I know what has 100% efficiacy. NOT getting the flu shot means my family of twelve people 100% didn't get the flu again this year. As a result, we also didn't get any of the flu shot ingredients, including the HEK293 cell line of aborted baby tissue, or PER C6, nor WI-38 aborted cells, all being utilized in the production and development of the flu shot.

I'm also 100% confident that for our family, given we have no health concerns/complications, if we do get the flu at some point, we will 100% live through it.

I'm not 100% sure that the flu shot does not carry a risk to our health/neuro/immune/digestive health, and 100% sure the shot presents a true ethical and moral complication that I'm 100% opposed to partaking in.
 

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All I've heard and read are providers saying this year's shot is a bad match. They either then go on to say it's worthless, don't get it, or, "Well, get it anyway...um...just because"

I know what has 100% efficiacy. NOT getting the flu shot means my family of twelve people 100% didn't get the flu again this year. As a result, we also didn't get any of the flu shot ingredients, including the HEK293 cell line of aborted baby tissue, or PER C6, nor WI-38 aborted cells, all being utilized in the production and development of the flu shot.

I'm also 100% confident that for our family, given we have no health concerns/complications, if we do get the flu at some point, we will 100% live through it.

I'm not 100% sure that the flu shot does not carry a risk to our health/neuro/immune/digestive health, and 100% sure the shot presents a true ethical and moral complication that I'm 100% opposed to partaking in.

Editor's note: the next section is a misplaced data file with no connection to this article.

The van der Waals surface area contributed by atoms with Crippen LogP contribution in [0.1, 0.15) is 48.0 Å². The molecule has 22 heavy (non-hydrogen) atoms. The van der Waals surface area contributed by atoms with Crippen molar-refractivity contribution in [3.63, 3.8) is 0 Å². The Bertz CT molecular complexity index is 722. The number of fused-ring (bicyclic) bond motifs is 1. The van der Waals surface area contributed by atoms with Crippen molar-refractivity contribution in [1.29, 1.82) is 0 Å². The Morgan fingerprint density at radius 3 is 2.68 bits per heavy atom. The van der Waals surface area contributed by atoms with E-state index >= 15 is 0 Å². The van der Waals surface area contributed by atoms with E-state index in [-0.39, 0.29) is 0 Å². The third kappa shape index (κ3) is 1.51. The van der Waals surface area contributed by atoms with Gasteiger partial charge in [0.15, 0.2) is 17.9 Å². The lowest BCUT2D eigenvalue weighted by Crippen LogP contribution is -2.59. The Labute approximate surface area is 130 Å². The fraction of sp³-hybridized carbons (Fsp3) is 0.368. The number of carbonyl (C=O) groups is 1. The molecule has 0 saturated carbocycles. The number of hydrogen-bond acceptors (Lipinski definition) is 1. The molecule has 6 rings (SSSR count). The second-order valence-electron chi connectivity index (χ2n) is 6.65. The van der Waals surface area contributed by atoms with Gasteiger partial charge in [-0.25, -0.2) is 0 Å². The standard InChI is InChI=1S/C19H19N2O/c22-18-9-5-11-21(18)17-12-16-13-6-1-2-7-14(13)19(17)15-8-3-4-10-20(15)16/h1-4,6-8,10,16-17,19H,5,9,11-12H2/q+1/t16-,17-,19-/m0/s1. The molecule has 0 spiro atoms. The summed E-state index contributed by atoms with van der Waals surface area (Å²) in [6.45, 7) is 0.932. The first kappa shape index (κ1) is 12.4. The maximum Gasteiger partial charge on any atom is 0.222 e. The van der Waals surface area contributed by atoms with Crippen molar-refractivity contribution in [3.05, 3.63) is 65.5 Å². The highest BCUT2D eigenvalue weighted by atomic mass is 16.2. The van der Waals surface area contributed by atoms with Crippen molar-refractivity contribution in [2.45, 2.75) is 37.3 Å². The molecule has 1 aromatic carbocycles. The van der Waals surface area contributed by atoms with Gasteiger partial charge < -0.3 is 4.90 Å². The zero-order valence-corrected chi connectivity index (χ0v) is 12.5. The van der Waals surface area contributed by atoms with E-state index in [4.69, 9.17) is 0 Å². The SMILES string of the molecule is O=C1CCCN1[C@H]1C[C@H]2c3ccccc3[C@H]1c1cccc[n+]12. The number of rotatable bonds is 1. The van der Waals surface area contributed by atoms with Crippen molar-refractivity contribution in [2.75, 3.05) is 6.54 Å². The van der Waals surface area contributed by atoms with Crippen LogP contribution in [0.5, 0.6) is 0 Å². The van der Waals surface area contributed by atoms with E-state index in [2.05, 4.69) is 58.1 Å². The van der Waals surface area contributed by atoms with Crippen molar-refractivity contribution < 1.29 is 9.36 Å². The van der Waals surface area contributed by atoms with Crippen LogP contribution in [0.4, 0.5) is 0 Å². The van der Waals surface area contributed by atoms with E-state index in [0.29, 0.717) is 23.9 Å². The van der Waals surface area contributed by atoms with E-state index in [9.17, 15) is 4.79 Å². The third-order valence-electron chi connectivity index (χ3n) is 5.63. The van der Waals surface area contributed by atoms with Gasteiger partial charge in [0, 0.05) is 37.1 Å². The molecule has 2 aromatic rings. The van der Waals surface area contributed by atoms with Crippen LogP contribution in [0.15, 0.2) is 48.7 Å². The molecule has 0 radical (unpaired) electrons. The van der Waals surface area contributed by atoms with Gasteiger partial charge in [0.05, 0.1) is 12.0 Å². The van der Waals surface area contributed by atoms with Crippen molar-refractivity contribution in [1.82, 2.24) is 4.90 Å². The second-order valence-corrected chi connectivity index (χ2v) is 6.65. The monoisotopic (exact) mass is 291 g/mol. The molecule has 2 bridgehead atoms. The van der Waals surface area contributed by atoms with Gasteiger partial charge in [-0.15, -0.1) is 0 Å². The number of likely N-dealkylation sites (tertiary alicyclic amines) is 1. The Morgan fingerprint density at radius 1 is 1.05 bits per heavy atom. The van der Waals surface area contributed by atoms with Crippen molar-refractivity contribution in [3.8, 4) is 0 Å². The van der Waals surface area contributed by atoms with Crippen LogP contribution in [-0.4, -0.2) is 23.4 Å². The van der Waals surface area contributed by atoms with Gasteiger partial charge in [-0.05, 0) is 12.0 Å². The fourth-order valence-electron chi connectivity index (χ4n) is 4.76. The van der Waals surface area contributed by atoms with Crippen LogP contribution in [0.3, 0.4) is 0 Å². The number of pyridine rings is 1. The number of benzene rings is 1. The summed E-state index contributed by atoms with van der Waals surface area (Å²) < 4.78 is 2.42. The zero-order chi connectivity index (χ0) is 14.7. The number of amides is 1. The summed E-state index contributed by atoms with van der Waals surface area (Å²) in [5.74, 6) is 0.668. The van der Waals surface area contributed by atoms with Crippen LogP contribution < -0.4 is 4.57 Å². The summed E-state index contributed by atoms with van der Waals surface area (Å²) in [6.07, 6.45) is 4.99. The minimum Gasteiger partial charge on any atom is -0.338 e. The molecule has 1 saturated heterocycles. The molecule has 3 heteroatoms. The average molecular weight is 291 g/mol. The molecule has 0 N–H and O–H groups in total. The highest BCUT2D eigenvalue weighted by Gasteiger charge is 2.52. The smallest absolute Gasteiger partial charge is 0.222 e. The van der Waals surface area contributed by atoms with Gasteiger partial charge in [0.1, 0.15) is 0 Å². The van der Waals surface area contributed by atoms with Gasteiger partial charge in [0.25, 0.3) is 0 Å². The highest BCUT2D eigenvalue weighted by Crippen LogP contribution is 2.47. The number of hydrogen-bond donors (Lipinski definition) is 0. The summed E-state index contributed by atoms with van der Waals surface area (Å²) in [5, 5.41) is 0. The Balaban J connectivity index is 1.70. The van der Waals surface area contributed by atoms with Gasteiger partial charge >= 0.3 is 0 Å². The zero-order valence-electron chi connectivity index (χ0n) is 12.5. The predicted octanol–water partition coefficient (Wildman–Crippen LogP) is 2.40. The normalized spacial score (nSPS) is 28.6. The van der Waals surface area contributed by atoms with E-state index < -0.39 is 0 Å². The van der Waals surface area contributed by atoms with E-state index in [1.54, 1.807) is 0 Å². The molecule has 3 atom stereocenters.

I'm 100% for vaccine choice.

I have a super healthy 32 year old cousin who was on a ventilator for weeks and almost died from flu complications. Never know what will happen.
 

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Last year flu vax coverage among nurses was 90.5%, similar to the previous year and twice the rate of the general public.

http://www.cdc.gov/mmwr/preview/mmwrhtml/mm6337a1.htm
I don't see those number you see.

http://www.research.va.gov/news/features/flu_vaccination.cfm

In 2005, 45 percent of VHA's health care workers were vaccinated against seasonal influenza. The administration committed itself to increasing that percentage to 80 percent by 2011, and VHA has served as a model across the United States for vaccine acceptance. Vaccination rates, however, actually decreased among VHA employees, just as it did elsewhere in the United States, during the 2010-2011 influenza season from the season before—and a study published in the September 2012 issue of the journal Infection Control and Hospital Epidemiology explored why. i

http://www.cdc.gov/flu/about/qa/vaxdistribution.htm This of course don't add much but yet another FYI on that pesky - thimerosal! oh, it's still in what many do get!

[B]Demand for influenza vaccine varies from year to year.[/B] Within each influenza vaccination season, demand varies by month, usually peaking in October or November and rapidly declining after that. Meanwhile, because timing of influenza vaccine production and distribution is unpredictable, availability of the vaccine supply does not always coincide with peak demand. Thus, manufacturers with vaccine coming off the production line in middle or late November or later may not be able to sell it all and providers receiving vaccine in this same time frame may not be able to convince patients to receive it, even though late season vaccination is encouraged and in most years will be beneficial.

Are manufacturers still working to remove thimerosal from influenza vaccines?

Yes, efforts are ongoing to increase the supply of thimerosal-free or preservative-free (trace thimerosal) influenza vaccine for the U.S. market. At the present time, all six manufacturers licensed in the United States produce at least one formulation that is thimerosal-free or preservative-free (trace thimerosal). See the Table: Influenza Vaccine Manufacturers for the 2014-15 Influenza Season.


http://www.wsj.com/articles/SB10001424053111904491704576575220611032058
2011 - About 41% of U.S. adults and nearly half of children ages six months to 17 years got flu shots last year.